Woodley Park Neighborhood

THE WOODLEY PARK NEIGHBORHOOD

Woodley Park Neighborhood Profile

The Woodley Park neighborhood blends the hip, boho vibe of Adams Morgan and Mount Pleasant to its east, posh Mass Heights on the west and the peaceful stateliness of Cleveland Park on its north to create a unique identity all it’s own.

WELCOME TO WOODLEY PARK DC

TRANSPORTATION IN THE WOODLEY PARK NEIGHBORHOOD

Woodley Park neighborhood is a walkable neighborhood with a WalkScore of 77. The Woodley Park neighborhood offers good public transportation with a TransitScore of 70, and is very bikeable with a BikeScore of 74.

Metro Stations

The closest metro station is Woodley Park/Adams Morgan on the red line.

Buses

There are approximately 7 Bus Lines running throughout Woodley Park.

Bikeshare

There are 4 Capital Bikeshare stations in Woodley Park DC

ZipCar

There are approximately 5 ZipCar locations near Logan Circle DC.

WOODLEY PARK NEIGHBORHOOD SNAPSHOTS

Looking for a neighborhood that has it all, but doesn't take itself too seriously? Woodley Park is a perfect match.

Pose with lions on the historic Taft bridge. Join an impromptu game of frisbee in Rock Creek Park. Have a hairy experience with the goliath bird-eating tarantula at the National Zoo, then forget all about it over craft cocktails at District Kitchen. Stargaze at the Planetarium. Grab a midnight pancake stack at Open City. Stroll along Gator Alley. Take in an exhibit at the Stanford Art Gallery. Devour homemade gelato at Cafe Sorriso. Never run out of adventures.

WOODLEY PARK NEIGHBORHOOD HISTORY

The earliest settlers in what is now the Woodley Park area were wagon and carriage pioneers who traveled dirt roads in search of good land.  Woodley Lane was the main route for travelers in the mid-to-late 1800’s. The only businesses in the area until the 20th century were the grist and lumber mills in Rock Creek Valley. In 1875, Mrs. A.E. Kervand divided her property, which was centrally located at the heart of today’s Woodley Park, into 18 lots. She named the project “Woodley” after Philip Barton Key’s estate. The subdivision was planned to mimic the city’s successful suburbs such as Mount Pleasant and LeDroit Park, but didn’t garner buyer interest due to the lack of transportation in the area at the time. By 1878, the land had been subdivided again, this time into 31 lots, but Woodley Lane was still a dirt road lacking public transport and prospective buyers held back. By 1888, real estate investors Thomas Waggaman and John Ridout had acquired Kervand’s land. The partners renamed the subdivision “Woodley Park” and offered lots drawn to showcase the varied topography. Key to the plan was their charter of a Rock Creek Railway streetcar line that would travel along Columbia and Woodley Roads into Woodley Park.
Unfortunately, in that very year, Congress passed an “Act to Regulate the Subdivision of Land Within the District of Columbia” which extended L’Enfant’s street grid to areas outside the original city boundaries. New subdivisions in Washington County were required to follow the city’s established alignment of orthogonal streets and diagonal boulevards. Subdivisions like Woodley Park that were designed with curving streets were faced with the possibility of total street redesign and the potential for condemnations of property to conform to these requirements. This halted new development in Woodley Park.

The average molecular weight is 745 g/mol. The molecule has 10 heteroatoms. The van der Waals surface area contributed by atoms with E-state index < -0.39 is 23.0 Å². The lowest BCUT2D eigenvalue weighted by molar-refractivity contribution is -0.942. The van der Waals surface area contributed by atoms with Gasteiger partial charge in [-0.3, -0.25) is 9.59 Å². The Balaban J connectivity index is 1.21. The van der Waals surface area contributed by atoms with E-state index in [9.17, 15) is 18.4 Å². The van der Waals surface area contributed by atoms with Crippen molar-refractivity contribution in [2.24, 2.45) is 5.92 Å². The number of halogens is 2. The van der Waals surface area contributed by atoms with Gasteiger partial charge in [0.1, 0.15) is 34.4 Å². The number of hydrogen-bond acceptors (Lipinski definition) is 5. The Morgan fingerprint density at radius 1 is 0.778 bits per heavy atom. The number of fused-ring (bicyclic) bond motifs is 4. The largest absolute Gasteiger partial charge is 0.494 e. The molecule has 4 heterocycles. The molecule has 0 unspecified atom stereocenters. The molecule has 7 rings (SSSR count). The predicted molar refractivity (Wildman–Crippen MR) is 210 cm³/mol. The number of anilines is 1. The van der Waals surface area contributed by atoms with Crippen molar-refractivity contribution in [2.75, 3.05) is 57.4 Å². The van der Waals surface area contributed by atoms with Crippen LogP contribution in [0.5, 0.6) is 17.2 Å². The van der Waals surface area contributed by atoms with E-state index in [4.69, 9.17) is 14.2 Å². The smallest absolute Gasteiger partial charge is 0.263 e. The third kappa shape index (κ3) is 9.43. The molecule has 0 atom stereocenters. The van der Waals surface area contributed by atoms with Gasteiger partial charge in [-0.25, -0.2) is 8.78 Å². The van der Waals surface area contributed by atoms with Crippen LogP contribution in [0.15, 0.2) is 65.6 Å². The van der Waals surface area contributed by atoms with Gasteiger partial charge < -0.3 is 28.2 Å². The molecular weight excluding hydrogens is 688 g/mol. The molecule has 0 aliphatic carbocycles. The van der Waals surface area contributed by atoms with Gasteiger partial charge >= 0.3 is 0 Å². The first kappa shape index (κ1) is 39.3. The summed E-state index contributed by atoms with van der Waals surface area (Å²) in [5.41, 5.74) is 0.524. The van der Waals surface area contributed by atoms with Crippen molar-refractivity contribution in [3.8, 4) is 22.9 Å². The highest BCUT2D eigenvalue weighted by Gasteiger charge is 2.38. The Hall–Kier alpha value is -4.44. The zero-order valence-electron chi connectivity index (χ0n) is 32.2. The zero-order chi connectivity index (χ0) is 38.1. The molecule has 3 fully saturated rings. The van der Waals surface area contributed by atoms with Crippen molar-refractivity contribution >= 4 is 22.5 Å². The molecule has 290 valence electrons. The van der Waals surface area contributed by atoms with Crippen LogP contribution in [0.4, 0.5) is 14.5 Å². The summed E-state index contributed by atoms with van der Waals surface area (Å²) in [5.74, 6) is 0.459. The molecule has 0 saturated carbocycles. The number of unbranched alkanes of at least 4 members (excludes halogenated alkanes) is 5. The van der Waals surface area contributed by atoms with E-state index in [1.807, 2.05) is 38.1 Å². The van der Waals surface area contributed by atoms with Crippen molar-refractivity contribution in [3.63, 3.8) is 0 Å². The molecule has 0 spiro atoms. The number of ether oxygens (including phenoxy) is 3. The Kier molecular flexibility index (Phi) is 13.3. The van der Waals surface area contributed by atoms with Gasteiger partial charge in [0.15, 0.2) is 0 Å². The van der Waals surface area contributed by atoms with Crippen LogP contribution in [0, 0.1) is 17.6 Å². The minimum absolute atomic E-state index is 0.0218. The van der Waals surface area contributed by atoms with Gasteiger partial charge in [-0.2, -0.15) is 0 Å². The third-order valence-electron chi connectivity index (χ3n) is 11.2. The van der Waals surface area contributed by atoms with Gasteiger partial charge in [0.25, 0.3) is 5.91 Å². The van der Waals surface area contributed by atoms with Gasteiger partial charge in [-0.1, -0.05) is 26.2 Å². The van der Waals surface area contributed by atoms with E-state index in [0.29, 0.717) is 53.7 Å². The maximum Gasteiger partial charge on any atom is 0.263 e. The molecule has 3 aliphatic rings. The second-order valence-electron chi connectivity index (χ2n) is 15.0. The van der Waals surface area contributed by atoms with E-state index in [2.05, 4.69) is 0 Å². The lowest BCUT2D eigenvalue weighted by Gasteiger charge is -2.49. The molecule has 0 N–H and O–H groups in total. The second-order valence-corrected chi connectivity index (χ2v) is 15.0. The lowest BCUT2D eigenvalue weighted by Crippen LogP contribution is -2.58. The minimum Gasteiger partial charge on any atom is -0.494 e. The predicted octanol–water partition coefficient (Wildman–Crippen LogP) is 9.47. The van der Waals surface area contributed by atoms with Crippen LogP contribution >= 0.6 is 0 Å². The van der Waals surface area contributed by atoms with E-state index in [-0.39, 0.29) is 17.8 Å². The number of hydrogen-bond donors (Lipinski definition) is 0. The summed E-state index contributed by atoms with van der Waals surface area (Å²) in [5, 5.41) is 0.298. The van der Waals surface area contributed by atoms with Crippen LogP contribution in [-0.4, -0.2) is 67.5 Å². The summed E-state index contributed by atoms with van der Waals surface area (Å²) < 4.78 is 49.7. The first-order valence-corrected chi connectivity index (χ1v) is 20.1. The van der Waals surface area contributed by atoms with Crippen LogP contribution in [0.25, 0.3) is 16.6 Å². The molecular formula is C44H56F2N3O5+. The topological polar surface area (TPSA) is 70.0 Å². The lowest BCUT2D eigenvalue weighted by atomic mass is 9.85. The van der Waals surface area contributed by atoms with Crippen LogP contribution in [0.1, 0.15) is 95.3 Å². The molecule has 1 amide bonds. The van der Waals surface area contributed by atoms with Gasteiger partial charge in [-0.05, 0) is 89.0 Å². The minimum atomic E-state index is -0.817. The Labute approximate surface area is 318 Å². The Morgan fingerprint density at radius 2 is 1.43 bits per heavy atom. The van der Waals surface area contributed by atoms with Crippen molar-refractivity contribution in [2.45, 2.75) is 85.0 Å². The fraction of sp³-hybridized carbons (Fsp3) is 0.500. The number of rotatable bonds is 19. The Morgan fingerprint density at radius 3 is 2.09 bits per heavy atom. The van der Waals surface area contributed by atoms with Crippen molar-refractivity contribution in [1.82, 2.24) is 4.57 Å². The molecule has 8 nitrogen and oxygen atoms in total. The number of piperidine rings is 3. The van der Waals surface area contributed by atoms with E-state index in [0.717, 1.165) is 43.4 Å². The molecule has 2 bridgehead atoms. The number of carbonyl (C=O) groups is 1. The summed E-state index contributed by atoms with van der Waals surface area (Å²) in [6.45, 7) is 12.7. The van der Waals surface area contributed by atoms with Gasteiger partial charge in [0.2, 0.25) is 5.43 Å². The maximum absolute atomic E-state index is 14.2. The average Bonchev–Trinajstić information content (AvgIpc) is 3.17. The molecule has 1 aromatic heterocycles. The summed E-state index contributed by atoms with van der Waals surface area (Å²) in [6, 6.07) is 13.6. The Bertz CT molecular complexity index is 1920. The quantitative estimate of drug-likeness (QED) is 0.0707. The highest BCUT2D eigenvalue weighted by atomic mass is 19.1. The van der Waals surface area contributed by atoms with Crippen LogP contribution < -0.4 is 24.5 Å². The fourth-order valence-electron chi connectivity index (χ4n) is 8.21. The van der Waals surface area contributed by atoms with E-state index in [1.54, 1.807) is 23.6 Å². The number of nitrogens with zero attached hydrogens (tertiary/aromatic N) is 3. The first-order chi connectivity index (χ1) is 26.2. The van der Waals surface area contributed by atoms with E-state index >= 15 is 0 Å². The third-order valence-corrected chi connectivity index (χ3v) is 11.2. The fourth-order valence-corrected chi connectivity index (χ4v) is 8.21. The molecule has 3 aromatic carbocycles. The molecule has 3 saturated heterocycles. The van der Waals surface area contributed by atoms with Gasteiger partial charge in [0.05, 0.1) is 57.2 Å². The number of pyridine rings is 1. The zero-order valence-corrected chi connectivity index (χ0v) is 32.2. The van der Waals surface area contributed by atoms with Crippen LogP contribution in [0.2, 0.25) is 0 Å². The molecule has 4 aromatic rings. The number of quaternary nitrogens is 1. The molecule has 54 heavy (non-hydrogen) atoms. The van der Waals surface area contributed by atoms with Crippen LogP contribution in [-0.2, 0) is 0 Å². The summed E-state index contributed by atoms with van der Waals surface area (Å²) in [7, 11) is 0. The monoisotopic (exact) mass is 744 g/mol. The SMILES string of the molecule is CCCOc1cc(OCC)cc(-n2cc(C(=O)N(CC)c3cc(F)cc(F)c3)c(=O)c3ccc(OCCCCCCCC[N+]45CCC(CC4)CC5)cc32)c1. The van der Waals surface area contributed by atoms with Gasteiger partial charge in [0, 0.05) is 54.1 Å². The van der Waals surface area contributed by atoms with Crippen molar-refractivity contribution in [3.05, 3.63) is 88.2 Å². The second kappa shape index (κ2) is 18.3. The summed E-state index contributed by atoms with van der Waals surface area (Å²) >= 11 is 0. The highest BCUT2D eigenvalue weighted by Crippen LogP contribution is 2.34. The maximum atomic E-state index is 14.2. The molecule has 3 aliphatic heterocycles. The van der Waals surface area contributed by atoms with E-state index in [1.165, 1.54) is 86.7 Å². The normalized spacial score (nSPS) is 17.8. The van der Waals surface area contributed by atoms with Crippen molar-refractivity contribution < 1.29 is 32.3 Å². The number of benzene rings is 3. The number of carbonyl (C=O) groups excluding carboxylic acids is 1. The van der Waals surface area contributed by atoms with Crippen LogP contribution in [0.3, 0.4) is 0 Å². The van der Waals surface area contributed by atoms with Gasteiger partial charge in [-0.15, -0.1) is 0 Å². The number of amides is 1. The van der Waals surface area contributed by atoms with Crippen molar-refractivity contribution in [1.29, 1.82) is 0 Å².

During the late 1890’s, Rep. Francis G. Newlands of Nevada and William Stewart founded the Chevy Chase Land Company. After purchasing several thousand acres along the route that would become Connecticut Avenue, they extended the thoroughfare from Calvert Street to Chevy Chase Lake and constructed The Chevy Chase Line. The new streetcar line ran past the NW boundary of the District, linking the area to downtown. It was a boon for Woodley Park, which began to develop at a rapid pace.
Woodley Park’s architectural style is dominated by streets of stately 20th-century rowhouses and townhomes designed and built by a variety of notable area architects and builders. The majority were constructed between 1905-1929.

WOODLEY PARK NEIGHBORHOOD MARKET DATA

The icon link takes you to our Market Data page. Chock-full of the latest Washington DC neighborhood statistics by zip code. Find out how the Woodley Park neighborhood is selling!

WOODLEY PARK SCHOOLS

Oyster Adams Bilingual School

Public • Grades PK-8
661 students • 12 student/teacher

Deal Middle School

Public • Grades 6-8
1248 students • 14.6 student/teacher

Wilson High School

Public • Grades 9-12
1696 students • 14 student/teacher
For a full, updated list of schools, see EBIS. School data from SchoolDigger

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Serving the neighborhoods of Northwest DC, Northeast DC, Southeast DC and Southwest DC including Dupont Circle, Logan Circle, Crestwood, Capitol Hill, H Street, Kalorama, Mount Pleasant, Columbia Heights, Georgetown, West End, Burleith, Foggy Bottom, Shaw, LeDroit Park, Bloomingdale, U Street, Penn Quarter, Mt. Vernon Triangle, Palisades, Chevy Chase, Friendship Heights, Barnaby Woods, American University Park, Observatory Circle, Forest Hills, Woodley Park, FoxHall, 14th Street Corridor, U Street Corridor, Meridian Hill, Hill East, Barracks Row, Eastern Market and portions of Northern Virginia including Arlington, Alexandria, McLean, Great Falls, Fairfax, Vienna and Falls Church.
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